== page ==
For the Love of Books | 4 Books Read in School That Are Worth Re-Reading

I can’t be the only one who recalls novels read in school English Literature classes with a slight shudder. As evidence of said slight shudder, I give you The Trumpet Major by Thomas Hardy (‘O’ Level set book, JMB examination board, 1984). And incidentally, my sister-in-law chose ‘Thomas Hardy and the Gothic’ for her Masters in English; she heartily disagrees with my opinion of Hardy.

However, with age and maturity comes the realisation that some of the novels you were forced by Miss Mitchell to read aloud were, in fact, pretty good:

The Great Gatsby by F. Scott Fitzgerald: Fabulously wealthy Jay Gatsby has built a mansion on Long Island Sound for the sole purpose of wooing and winning his lost love Daisy Buchanan, who married another man while Gatsby was serving overseas. This classic American novel captures the Jazz Age in all its decadence and excess, while weaving a wistful story of love and loss. Even if you’ve seen the reasonably recent film (especially if you’ve seen the film) you need to read the book.

To Kill a Mockingbird by Harper Lee: In this 1960 classic, small-town attorney Atticus Finch attempts a hopeless defense of a black man unjustly accused of rape, and to teach his children, Scout and Jem, about the evils of racism. It’s been a staple on high school reading lists for years, but it enjoyed a fresh burst of publicity when its companion Go Set a Watchman was published in the summer of 2015. The stage version comes to London’s West End in mid-May, and a friend and I already have our tickets for early June.

Jane Eyre by Charlotte Bronte: Just because it’s compulsory reading in high school doesn’t mean this isn’t a great book. This groundbreaking classic is a Gothic romance, mystery, and psychological thriller all rolled into one. You’ll be kicking yourself for not reading (or re-reading) it years ago. And reader, she married him.

Pride and Prejudice by Jane Austen: While many believe that Emma is Jane Austen’s masterpiece, Pride and Prejudice is more likely to show up on compulsory reading lists. On the other hand, consider yourself lucky if you never read Austen in high school. If you were lucky enough to have a gifted teacher who brought classic works to life, that’s fantastic—but many of us read just enough Austen in high school to be convinced she was boring and stuffy. (I was definitely in this second category.) Give her a try now—Pride and Prejudice is a terrific place to start, and if you don’t fall in love with her writing, at least you’ll know what the fuss is about.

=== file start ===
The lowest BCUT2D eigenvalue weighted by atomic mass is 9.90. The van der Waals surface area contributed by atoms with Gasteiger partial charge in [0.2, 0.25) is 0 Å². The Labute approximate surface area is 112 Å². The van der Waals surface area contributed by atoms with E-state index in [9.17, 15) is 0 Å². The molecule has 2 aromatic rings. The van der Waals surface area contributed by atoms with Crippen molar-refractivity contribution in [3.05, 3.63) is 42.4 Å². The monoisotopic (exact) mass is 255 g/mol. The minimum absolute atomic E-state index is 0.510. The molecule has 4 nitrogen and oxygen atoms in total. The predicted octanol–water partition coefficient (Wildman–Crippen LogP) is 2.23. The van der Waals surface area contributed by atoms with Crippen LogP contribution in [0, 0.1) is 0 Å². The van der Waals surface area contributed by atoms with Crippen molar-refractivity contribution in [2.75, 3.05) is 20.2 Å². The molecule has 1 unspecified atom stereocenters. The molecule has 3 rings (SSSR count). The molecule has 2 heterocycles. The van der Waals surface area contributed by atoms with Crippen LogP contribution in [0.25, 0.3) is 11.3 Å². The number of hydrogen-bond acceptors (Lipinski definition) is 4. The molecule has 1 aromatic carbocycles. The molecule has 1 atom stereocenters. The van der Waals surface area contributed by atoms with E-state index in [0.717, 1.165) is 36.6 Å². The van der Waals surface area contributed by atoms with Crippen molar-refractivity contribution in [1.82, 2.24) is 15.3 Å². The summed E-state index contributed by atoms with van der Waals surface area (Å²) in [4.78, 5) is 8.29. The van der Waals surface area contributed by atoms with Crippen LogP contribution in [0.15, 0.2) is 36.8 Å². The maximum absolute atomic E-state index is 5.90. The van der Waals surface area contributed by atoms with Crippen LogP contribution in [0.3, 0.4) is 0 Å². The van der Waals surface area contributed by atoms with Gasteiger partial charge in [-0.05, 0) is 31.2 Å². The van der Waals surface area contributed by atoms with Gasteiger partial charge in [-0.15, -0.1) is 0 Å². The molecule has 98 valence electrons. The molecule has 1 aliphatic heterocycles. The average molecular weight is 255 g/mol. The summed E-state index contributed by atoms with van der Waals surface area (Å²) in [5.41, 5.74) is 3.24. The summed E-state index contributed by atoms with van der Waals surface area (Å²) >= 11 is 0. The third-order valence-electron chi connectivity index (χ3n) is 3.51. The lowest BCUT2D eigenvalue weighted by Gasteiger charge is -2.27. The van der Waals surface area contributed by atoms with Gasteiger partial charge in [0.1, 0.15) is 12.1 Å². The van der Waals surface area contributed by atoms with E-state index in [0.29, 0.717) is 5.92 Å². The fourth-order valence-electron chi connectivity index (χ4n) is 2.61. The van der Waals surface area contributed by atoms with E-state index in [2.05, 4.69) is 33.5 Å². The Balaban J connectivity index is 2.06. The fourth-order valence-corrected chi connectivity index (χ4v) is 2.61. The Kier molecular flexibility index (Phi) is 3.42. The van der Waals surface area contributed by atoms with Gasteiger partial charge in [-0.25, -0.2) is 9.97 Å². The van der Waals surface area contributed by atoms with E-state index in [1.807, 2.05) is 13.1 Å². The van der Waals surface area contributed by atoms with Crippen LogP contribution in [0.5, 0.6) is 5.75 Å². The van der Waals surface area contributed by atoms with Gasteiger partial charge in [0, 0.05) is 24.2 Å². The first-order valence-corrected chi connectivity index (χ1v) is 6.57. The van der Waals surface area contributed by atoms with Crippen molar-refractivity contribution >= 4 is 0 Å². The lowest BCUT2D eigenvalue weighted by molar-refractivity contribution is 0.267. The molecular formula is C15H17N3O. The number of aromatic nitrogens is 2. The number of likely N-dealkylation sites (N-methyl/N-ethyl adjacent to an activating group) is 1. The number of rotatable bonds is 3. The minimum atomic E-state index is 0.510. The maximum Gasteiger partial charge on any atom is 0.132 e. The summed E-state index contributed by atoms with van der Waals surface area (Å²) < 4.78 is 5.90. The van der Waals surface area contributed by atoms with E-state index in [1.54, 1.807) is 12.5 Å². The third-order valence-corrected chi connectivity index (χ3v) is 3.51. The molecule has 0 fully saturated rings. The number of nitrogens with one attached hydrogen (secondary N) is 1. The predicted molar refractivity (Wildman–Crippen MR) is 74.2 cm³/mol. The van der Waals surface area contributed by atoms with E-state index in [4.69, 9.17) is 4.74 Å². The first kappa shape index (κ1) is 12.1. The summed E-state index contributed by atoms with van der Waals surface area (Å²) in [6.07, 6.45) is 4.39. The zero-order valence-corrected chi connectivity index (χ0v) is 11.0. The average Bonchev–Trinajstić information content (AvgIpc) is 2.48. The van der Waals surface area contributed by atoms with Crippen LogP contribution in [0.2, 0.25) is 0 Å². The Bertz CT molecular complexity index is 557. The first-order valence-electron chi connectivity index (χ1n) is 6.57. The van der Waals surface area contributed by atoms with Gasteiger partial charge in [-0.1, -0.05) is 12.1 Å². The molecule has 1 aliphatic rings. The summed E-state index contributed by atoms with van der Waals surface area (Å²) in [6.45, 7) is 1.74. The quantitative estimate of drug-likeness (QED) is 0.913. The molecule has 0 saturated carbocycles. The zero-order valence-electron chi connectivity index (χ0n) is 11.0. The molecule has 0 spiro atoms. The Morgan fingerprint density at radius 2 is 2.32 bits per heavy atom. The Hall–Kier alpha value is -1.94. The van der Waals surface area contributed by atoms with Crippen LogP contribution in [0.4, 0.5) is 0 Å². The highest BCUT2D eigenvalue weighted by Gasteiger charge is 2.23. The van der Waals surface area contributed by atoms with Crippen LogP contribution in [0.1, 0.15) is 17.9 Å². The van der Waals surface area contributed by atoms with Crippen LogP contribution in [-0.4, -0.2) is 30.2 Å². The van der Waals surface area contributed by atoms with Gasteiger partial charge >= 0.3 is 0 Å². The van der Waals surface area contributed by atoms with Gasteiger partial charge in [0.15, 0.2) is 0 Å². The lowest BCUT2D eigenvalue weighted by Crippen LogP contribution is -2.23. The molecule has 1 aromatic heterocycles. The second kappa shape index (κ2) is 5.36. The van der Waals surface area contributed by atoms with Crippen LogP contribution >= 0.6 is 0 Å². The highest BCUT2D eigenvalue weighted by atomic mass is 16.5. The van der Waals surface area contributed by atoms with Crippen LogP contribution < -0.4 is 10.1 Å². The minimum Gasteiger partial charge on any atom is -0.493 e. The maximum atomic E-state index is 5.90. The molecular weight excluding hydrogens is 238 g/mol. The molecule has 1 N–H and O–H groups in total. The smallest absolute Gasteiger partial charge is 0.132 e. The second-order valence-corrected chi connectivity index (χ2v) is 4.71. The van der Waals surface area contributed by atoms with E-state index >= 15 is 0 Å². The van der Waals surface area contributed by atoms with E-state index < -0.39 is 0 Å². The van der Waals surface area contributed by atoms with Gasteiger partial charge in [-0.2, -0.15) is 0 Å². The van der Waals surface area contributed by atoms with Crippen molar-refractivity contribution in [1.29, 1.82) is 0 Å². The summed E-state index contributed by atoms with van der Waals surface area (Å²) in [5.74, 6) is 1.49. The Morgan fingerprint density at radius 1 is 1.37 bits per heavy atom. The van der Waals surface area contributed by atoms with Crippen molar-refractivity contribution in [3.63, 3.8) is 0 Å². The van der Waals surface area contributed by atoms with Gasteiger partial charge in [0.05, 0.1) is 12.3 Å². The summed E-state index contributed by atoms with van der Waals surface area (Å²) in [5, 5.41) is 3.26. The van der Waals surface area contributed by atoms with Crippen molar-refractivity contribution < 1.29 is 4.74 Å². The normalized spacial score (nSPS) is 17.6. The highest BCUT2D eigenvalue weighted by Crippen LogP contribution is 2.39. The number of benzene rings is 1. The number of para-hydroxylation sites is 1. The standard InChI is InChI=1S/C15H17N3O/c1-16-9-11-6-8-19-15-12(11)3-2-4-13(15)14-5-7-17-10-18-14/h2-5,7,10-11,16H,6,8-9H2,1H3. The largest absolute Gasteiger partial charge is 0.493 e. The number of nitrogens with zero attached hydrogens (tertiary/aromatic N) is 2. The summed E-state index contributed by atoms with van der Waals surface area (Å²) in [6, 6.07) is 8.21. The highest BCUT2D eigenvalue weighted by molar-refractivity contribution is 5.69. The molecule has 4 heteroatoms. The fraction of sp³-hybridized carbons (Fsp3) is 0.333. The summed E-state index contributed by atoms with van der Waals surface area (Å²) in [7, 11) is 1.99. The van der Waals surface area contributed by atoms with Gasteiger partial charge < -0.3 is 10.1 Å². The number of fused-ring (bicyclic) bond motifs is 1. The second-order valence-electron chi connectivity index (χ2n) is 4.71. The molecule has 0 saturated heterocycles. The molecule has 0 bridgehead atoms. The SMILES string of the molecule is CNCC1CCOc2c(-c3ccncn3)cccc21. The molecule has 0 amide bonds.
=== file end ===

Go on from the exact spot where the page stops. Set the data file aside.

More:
12 thoughts on “For the Love of Books | 4 Books Read in School That Are Worth Re-Reading

  1. You’ve sent me down memory lane! We did not read any Austen – how did that happen? From O level I remember Twelfth Night, a play called Time and the Conways by J B Priestly but cannot remember which novel (well, it was over 45 years ago!) but I do remember A level meant selected poems of TS Eliot, Chaucer’s Canterbury Tales, Othello and my most disliked novel ever – Nostromo by Joseph Conrad. Oh how a bit of Austen would have been light relief! My friend and I went to see the 1974 Great Gatsby a couple of times, this may or may not have been for the fact that we were 16 and a little bit in love with Robert Redford!

    How lovely to already have a theatre trip lined up – I’m sure it will be brilliant.

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    1. Who wasn’t in love with a young Robert Redford!
      The remainder of the my O Level syllabus was Henry IV Part 1 and selected World War 1 poetry – lots of Wilfred Own – “What passing bells for these who die as cattle?”

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  2. I’ve not read any of these books either for school or pleasure. I do have Pride & Prejudice (with Colin Firth) DVD set & watch quite regularly, along with Sense & Sensibility (Kate Winslet).

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  3. Since you gave four book from reading in school I thought I would do the same. Not only did we read these in high school but I enjoyed them. Death be not Proud by John Gunther, Adventures of Huckleberry Finn by Mark Twain, Johnny got his Gun by Dalton Trumbo, and the Human Comedy by William Saroyan. Two of these book would have a life long influence on me. The Human Comedy I have re-read many times since I first read it in 8th grade. It is my favorite book. The other is Huckleberry Finn, as I became a great fan of Mark Twain and have read every thing he has written, some works many times.

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    1. I read Huckleberry Finn with The Boy Child a few years ago, but I confess to not having heard of the other titles.
      Dalton Trumbo was the screenwriter who was blacklisted by Senator McCarthy, right? There was an excellent film about him recently, with Bryan Cranston from Breaking Bad.

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  4. Somehow I still haven’t read Jane Eyre (although it’s on my to-read list) and I’ve never heard of The Trumpet Major; however, I’ve read the others. As you may remember from several blog posts, I’m a huge fan of To Kill A Mockingbird – I’ve read it several times, we’ve watched the movie quite a few times, and we’ve seen a couple of stage productions (one here at the Dallas Theatre Center, and one at a little local theater in southeast Texas starring one of my nieces as the young Scout).

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